COVID Boosts These Real Estate Trends While Causing Others to Slow Down

Being aware of real estate trends can help you make good decisions when buying, selling, or renting property. However, a lot of tried and true housing trends are being turned on their head by the COVID-19 pandemic. Even as many coronavirus lockdowns end, real estate experts predict these trends will continue throughout the new year.

Buyers Prioritize Suburban Housing

One of the biggest trends during COVID-19 has been people moving to the suburbs. The biggest draws of urban living, like plenty of restaurants, entertainment venues, and career opportunities, are not present during the pandemic. Meanwhile, more and more buyers are seeing the appeal of having plenty of space and their own backyard. With the ability to work remotely, less people are willing to pay the sky-high prices for real estate in crowded cities. All of these trends combine to mean that suburban housing is booming.

For the next three to five years, the annual Emerging Trends in Real Estate Report predicts that people will prefer suburbs over urban living. A few mid-sized urban areas known for a younger workforce, including Charlotte, Denver, Dallas, Nashville, and Seattle, are predicted to still have some real estate growth. However, the extra-large, densely packed urban environments like New York and San Francisco are less likely to see much improvement.

Less Focus on Multi-Family Housing

In the pre-COVID market, there was a huge amount of growth in the multi-family housing sector. Now, most analysts agree that this is on the decline. Those who can afford to purchase a home are leaning towards single-family properties instead of condos or townhomes. Multi-family rental properties are also seeing a decline in interest, since many people in their target demographic have moved in with family members to save money.

Increased Interest in Proximity to Public Open Space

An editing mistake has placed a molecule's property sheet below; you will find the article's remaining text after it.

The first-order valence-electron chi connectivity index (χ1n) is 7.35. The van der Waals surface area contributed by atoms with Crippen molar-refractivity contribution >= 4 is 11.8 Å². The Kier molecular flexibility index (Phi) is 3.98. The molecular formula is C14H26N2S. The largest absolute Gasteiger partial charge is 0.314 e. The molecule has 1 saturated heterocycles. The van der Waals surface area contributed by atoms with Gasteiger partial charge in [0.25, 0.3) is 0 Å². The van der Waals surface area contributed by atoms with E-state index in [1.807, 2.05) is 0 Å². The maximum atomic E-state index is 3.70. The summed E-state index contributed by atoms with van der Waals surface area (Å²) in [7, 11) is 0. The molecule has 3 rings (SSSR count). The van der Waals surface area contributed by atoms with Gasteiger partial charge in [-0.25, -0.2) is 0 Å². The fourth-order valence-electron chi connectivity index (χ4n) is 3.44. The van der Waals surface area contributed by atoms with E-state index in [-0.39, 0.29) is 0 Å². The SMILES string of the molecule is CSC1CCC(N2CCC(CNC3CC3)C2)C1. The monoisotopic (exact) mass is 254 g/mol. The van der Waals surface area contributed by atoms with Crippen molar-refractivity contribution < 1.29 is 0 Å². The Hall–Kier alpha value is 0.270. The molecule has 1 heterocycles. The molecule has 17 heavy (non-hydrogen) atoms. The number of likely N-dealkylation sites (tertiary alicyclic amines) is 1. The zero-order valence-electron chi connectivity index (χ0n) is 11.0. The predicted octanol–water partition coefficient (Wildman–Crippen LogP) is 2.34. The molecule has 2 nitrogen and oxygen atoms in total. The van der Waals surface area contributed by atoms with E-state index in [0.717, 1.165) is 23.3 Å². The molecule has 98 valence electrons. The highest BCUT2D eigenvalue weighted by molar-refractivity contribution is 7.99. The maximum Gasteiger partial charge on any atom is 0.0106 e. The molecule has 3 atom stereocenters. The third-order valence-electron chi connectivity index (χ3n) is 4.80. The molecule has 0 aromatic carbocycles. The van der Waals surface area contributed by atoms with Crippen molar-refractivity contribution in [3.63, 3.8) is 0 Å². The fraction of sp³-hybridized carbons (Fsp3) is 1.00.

Another growing trend in the real estate market is a desire to be near public open spaces. Buyers are showing a marked preference for houses close to public parks, hiking trails, community gardens, and public sports courts. This trend is mostly due to the fact that people feel it is safer to be outside instead of indoors right now. However, even after COVID ends, properties near public open spaces will still fare well. Research shows that homes near a park are valued 8 to 20 percent higher than similar properties.

Declining Investment in Multi-Use Housing

For a while, the next big thing in the housing market was multi-use urban buildings intended to contain homes, workspaces, retail, and restaurants. These sorts of commercial housing projects are slowing down. Part of the reason for the decline is that wary investors are not interested in starting new projects during a time of economic uncertainty. The other factor is that most homeowners dislike the idea of being somewhere busy. The pandemic has made many people feel safer in quieter, less dense environments.

More of a Need for Home Offices and Closed Floor Plans

Some experts predict that housing trends are finally moving away from the trendy model of an open floor plan with a few bedrooms. They credit the lengthy lockdowns with much of this change. After being stuck mostly at home for months, most families are starting to realize that one open living space is not ideal. Instead, they are starting to lean towards playrooms, closed kitchens, and other segmented rooms that help promote privacy and add a sense of variety to the schedule. With many workers till working remotely, there is also a growing need for a dedicated home office space. This is resulting in many buyers who want homes with more bedrooms or additional bonus rooms.

Final Thoughts

Ultimately, COVID-19 may change people's housing needs for a little while. In general, there is a shift towards homes with more square footage, affordable prices, and access to outdoor spaces. At the same time, less people are showing an interest in properties with access to public transport, retail centers, and business sectors. It is impossible to predict if these trends will be long lasting, but in the near future, they are likely to stick around for a little bit.

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